Sausage Scarf

adventures of S&S, SHOP

Somebody tell the weatherman it’s Autumn already.. While on the Gold Coast it’s still a balmy 30 degrees each day we are hoping that one day soon it will be time to pull out the winter woollies. 

The S&S ‘woof pack’ are testing the Sausage Scarf tonight and I think they like it! 

Here’s our newest recruit Petal Sausage making her modelling debut. 

  
What do you think?

There will be a limited release of these bad boys in the coming weeks. Knitted with love locally.

 
We would love to know what you think. Leave a comment below. 

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Introducing Petal

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They say three’s a crowd so is four a party?

It was the 24th of June, just your average day at AWLQ when one of the rehoming attendants at the Gold Coast centre grabbed and ushered me in the rehoming pens. “You have to see this Dachshund” said Lani. It’s common knowledge that i’m a sucker for a sausage but was completely awe struck when I met Petal.


Petal was surrendered as she suffered severe separation anxiety and her owners worked a lot. They gave her up in the hope she would find a home with other pets to keep her company.

Is the Gold Coast Fur Real?

adventures of S&S, Ruby Sausage

Our very own Rooby Sausage and our Sausage and Sanchez coats were featured in this weekends Gold Coast Bulletin! Check out the story here. We love that the Gold Coast is becoming more pet friendly – it’s about time!

If you are in the market for a new custom made coat for your furbaby hit us up at sausageandsanchez@gmail.com 

Roobs

 

 

Keeping warm with Hans Sausage

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Hans here,

You know as the weather cools down I like to make little burrows in mums bed and snooze the day away. But today I got dragged to the office to keep the breadwinner company so I insisted on wearing something fabulous!

I scored this beauty from the AWLQ Op Shop today and boy does it keep me toasty.. So to all those chilly dogs out there I say visit an op shop and keep your wiener warm! There are so many bargains to be found!

Love and licks

Hans Sausage x

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Victoria

adventures of S&S, Animal Welfare League of Qld

When I met Victoria at the AWLQ Ipswich Rehoming Centre she was curled into a ball, shaking and matted.
Her toenails were so long they had curled around her foot, her fur stained green from going to the toilet and not being cleaned. She had flea nests near her mouth that were impossible to scratch because her fur had grown and twisted which pulled her skin as she scratched.
She had been left and neglected for we will never know how long… When we bathed and began to clip her she laid in our laps letting out big sighs. Little by little though she came back to life. When the last knot had been removed she took her first pain free steps.

You can adopt Victoria from the AWLQ Ipswich Rehoming Centre 0732024688

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Odie Sanchez – Winter Fashion

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Odie is a true Mexican. He loves a good siesta and loves the heat.10472781_1491319167752421_1318765175_o

In the middle of Summer you can find him under a doona, blanket or pile of towels. When the door bell rings he doesn’t get up but rather barks from under the covers. All you can see is a blanket bouncing up and down insisting you make all the raquet stop because he of course is trying to catch some ZZzzZZZzz’s.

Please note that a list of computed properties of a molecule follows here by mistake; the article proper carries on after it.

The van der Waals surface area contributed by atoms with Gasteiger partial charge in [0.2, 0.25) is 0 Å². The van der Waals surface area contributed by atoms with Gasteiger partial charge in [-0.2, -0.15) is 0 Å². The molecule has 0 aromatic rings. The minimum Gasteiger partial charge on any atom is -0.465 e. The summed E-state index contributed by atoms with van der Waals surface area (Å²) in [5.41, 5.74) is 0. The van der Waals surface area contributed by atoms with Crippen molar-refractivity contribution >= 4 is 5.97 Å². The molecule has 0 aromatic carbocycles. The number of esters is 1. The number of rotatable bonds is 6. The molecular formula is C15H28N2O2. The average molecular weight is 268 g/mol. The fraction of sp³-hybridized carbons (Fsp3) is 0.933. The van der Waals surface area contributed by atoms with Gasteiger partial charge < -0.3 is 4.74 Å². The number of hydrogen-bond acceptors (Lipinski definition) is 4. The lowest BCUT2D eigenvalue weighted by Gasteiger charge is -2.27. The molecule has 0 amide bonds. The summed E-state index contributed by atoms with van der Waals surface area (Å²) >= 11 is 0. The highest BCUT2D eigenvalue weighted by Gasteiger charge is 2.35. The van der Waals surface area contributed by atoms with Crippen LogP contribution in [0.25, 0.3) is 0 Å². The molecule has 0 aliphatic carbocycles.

Odie is the master of hide and seek which will probably be his downfall one day because I flop on the couch and usually find him squashed under a blanket buried beneath the sofa cushions.

Ezy Dog – CLICK CLACK front and … bark?

adventures of S&S, Hans Sausage, Notes from S&S, pet care, Uncategorized

So if you have been following Sausage & Sanchez for a little while now you will know that I like to make coats and accessories for Odie Sanchez & Hans Sausage. I have also been honoured and lucky enough to make coats, bandanas, bags and toys for lots of Dachshunds, Chihuahua’s and small breed dogs all over Australia! There is one thing I am yet to master though throughout all of my tinkering and that is HARNESS’S.

Odie & Hans come just about everywhere with me. Shopping, to CrossFit, even to work! In order to keep the little rascals safe I found a travel car harness to avoid them bouncing all over the place while I am trying to drive.

I have purchased these contraptions many times and while Odie sits tight and puts up with not being able to sit on my lap Hans Sausage, (with his annoying Daxie determination) has chewed through many a harness and is back on my lap in record speed.

So I decided to try an Ezy Dog Harness with Car Restraint These bad boys had him sitting pretty and he is yet to escape! WIN!chestplate-diagram2.jpg

The Car Harness can also be used for general walking by attaching a lead.

It is Industry Award Winning which pretty much says it all. The unique molded chest plate I learned even forms to your dogs chest creating a custom fit.

It also rides lower on Han’s chest which apparently disperses his weight so it is easier to walk him. As you can see Odie was very unimpressed when he didn’t receive one so back to the shop I went for his own tough guy chest plate.

hansOdie demanded a badass harness to keep up with his tough guy rep

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Hans is now getting to visit the CrossFit Box again since he is able to travel safely.

998922_10152295521578308_1745453733_nKeeping your animal safe in your car is very important. In QLD drivers can be issued a $256 fine for driving with an animal on their lap so do yourself and your pet a favour and get a car restraint.

The Queensland Road Rules (QRR) do not specifically require an animal to be restrained while travelling inside a vehicle.  In other words, carrying an unrestrained dog inside a vehicle is not an offence.